Virginia Dems seeking more regulation run into impenetrable committee wall
Just one week into Virginia’s 2014 legislative session, dozens of people swarmed the state Capitol for what would become one of the year’s most important hearings on gun bills.
Inside the packed conference room, lawmakers considered bills on gun show background checks, public library bans and ammunition limits. Listening to the hours long debate, supporters represented their cause by the color of stickers on their chests: the blaze-orange ones read “Guns Save Lives” and the pale yellow ones read “Background Checks Save Lives.”
But before any lawmakers cast their votes, both sides knew their fate. Republican lawmakers dominate the House of Delegates’ Militia, Police and Public Safety Committee, which has guarded the Second Amendment in Virginia for decades. Gun control supporters have another name for it: “The place where gun bills go to die.”
Phil Van Cleave, a pistol-toting man in his early 60s, who sat in his normal seat a few feet from the lawmakers, described the afternoon as “just another committee meeting.” He is used to winning.
For 20 years, Van Cleave has blocked nearly every attempt to tighten the state’s gun laws, with the help of a powerful grassroots lobby called the Virginia Citizens Defense League. As a trusted spokesman for Virginia’s nearly 300,000 concealed-weapon permit holders, members of the House gun committee turn to him for a nod of approval on most bills.
“It’s almost like he’s the Roman Emperor. He’ll give the thumbs up or thumbs down, then the word spreads quickly on the committee,” said Delegate Marcus Simon, a Democratic committee member from the Washington, D.C., suburbs. “It’s hard to deny he gets a vote.”
Van Cleave successfully fought off new gun laws in the wake of the 2007 Virginia Tech shooting, the deadliest in U.S. history. Instead, he and the Virginia Citizens Defense League shaped laws that poured $42 million into mental health support. Virginia’s mental health system was scrutinized after state officials learned that warning signs of Tech shooter Seung-Hui Cho’s violent behavior had been missed.
Gun control advocates had higher expectations in 2014. For the first time in 24 years, Democrats controlled the top statewide offices, as well as the Senate. Gov. Terry McAuliffe — whose campaign was buoyed by $2 million from gun control advocates — proudly touted his “F” rating from the National Rifle Association and boldly called for universal background checks in his stump speeches.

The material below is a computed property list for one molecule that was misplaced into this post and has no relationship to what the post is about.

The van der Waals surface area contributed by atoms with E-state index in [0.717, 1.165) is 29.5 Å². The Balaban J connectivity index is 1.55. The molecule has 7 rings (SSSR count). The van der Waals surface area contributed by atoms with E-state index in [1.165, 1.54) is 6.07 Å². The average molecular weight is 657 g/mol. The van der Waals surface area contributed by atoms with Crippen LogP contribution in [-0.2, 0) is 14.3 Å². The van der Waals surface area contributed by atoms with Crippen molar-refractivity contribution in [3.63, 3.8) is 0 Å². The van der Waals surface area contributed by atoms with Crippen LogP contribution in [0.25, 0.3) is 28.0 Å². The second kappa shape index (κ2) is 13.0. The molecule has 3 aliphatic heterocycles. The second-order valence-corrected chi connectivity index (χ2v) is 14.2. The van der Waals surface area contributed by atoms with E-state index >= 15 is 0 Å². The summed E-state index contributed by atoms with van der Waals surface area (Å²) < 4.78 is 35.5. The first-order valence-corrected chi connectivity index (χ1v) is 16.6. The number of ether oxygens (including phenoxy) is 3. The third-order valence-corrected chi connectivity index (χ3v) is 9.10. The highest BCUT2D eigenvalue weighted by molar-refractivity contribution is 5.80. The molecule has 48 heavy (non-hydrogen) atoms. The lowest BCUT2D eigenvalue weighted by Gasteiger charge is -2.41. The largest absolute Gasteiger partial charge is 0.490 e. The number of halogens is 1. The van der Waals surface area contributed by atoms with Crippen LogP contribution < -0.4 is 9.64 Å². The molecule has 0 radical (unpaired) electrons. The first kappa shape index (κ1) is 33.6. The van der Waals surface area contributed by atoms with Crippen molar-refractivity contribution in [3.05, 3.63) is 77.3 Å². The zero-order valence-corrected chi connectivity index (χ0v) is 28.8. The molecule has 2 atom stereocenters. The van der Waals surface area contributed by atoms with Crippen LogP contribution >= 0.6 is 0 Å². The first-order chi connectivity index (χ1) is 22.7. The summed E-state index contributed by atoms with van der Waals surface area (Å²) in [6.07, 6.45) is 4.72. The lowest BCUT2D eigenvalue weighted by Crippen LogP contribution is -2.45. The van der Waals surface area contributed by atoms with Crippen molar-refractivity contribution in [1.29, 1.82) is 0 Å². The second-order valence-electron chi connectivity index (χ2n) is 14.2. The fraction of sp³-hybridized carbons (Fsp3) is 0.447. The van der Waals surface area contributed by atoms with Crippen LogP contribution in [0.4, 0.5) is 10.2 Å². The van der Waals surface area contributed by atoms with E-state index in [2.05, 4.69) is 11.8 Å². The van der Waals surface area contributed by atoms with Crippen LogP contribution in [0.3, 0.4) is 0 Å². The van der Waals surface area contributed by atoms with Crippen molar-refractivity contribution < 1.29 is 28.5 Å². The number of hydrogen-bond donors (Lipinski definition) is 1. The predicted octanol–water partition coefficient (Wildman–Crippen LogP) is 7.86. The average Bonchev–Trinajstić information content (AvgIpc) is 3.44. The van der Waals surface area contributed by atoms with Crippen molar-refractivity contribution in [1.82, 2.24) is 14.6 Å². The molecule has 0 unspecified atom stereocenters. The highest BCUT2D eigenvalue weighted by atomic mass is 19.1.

By the end of the session, no gun control bills survived and Virginia’s reputation was affirmed as one of the most gun-friendly legislatures in the country.
Again, Van Cleave was not surprised.
“They know their legislation doesn’t stand a chance,” he said. “They haven’t gotten anything done in a decade.”
‘The killing field’
Within the House of Delegates, most members of the Militia, Police and Public Safety Committee are unbending supporters of Second Amendment rights.
They have fought for the gun rights of individuals convicted of domestic abuse as well as those committed to mental hospitals, said another Democrat on the committee, Alfonso Lopez.
“It’s like talking to a brick wall a lot of the time,” Lopez said. Sometimes, he said, the views of his GOP colleagues are so hard-lined that Democrats do not try to compromise on their bills. It’s simpler to just vote no.
“It’s the killing field. It is the key obstacle,” said Lori Haas, who began working for the Coalition to Stop Gun Violence after her daughter survived the shooting at Virginia Tech, where she was shot twice in the head.
Haas, and gun control proponents nationwide, argue Virginia’s laws are dangerously lax compared to dozens of other states. A 2012 report from the Brady Campaign to Prevent Gun Violence said the state’s weak laws “help feed the illegal gun market, allow the sale of guns without background checks and put children at risk.”
In a state that news outlets have called the East Coast armory of criminals, gun rights advocates have earned a slew of major victories recently. In 2010, Virginia began letting permit holders bring loaded guns into restaurants that serve alcohol. Two years later, the state repealed a 19-year-old ban on purchasing more than one handgun per month.
About a month after the elementary school shooting in Newtown, Connecticut, a group of Democratic lawmakers tried to push Virginia in the other direction. Standing on the steps of the Capitol early in 2013, lawmakers outlined a plan to toughen laws on gun ownership: Universal background checks, more scrutiny of mental health records, no guns for individuals convicted of stalking or sexual battery.
Lopez, who served in Gov. Tim Kaine’s cabinet in 2007 and helped manage the fallout of the Virginia Tech shooting, said he felt compelled to take action after Newtown. His son was then 7 years old, the same age as many of the victims.
But when one of the highest-ranking Republicans took to the floor of the House shortly after and warned fellow lawmakers not to touch the Second Amendment, clearly the political climate hadn’t changed.
After the remarks, Lopez remembers one of his newly elected Democratic colleagues turning to him for an explanation.
“Seriously?” the lawmaker demanded. Lopez leaned back in his chair and replied, “Dude, welcome to the House of Delegates.”